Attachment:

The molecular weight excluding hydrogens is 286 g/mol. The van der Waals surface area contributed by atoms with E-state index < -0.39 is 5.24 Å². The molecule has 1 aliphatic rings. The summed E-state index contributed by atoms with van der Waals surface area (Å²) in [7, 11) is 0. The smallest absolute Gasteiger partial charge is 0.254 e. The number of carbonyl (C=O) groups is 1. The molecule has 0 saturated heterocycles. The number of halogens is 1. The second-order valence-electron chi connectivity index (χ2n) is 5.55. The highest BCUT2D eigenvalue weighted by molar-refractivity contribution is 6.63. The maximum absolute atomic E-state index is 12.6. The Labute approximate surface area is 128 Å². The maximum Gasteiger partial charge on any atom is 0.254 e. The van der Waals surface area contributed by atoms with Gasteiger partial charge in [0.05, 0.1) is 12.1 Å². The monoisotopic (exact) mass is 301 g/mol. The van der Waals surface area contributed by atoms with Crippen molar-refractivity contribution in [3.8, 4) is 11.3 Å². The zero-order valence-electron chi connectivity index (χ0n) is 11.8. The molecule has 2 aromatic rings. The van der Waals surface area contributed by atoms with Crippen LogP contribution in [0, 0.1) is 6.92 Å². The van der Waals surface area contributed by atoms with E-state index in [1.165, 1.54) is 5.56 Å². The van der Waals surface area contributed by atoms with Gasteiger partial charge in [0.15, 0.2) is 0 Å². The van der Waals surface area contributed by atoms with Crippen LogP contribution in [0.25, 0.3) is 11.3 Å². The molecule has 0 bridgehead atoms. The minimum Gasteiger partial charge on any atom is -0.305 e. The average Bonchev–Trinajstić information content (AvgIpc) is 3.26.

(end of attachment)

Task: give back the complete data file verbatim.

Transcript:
The molecular weight excluding hydrogens is 286 g/mol. The van der Waals surface area contributed by atoms with E-state index < -0.39 is 5.24 Å². The molecule has 1 aliphatic rings. The summed E-state index contributed by atoms with van der Waals surface area (Å²) in [7, 11) is 0. The smallest absolute Gasteiger partial charge is 0.254 e. The number of carbonyl (C=O) groups is 1. The molecule has 0 saturated heterocycles. The number of halogens is 1. The second-order valence-electron chi connectivity index (χ2n) is 5.55. The highest BCUT2D eigenvalue weighted by molar-refractivity contribution is 6.63. The maximum absolute atomic E-state index is 12.6. The Labute approximate surface area is 128 Å². The maximum Gasteiger partial charge on any atom is 0.254 e. The van der Waals surface area contributed by atoms with Gasteiger partial charge in [0.05, 0.1) is 12.1 Å². The monoisotopic (exact) mass is 301 g/mol. The van der Waals surface area contributed by atoms with Crippen molar-refractivity contribution in [3.8, 4) is 11.3 Å². The zero-order valence-electron chi connectivity index (χ0n) is 11.8. The molecule has 2 aromatic rings. The van der Waals surface area contributed by atoms with Crippen LogP contribution in [0, 0.1) is 6.92 Å². The van der Waals surface area contributed by atoms with E-state index in [1.165, 1.54) is 5.56 Å². The van der Waals surface area contributed by atoms with Gasteiger partial charge in [0.15, 0.2) is 0 Å². The van der Waals surface area contributed by atoms with Crippen LogP contribution in [0.25, 0.3) is 11.3 Å². The molecule has 0 bridgehead atoms. The minimum Gasteiger partial charge on any atom is -0.305 e. The average Bonchev–Trinajstić information content (AvgIpc) is 3.26.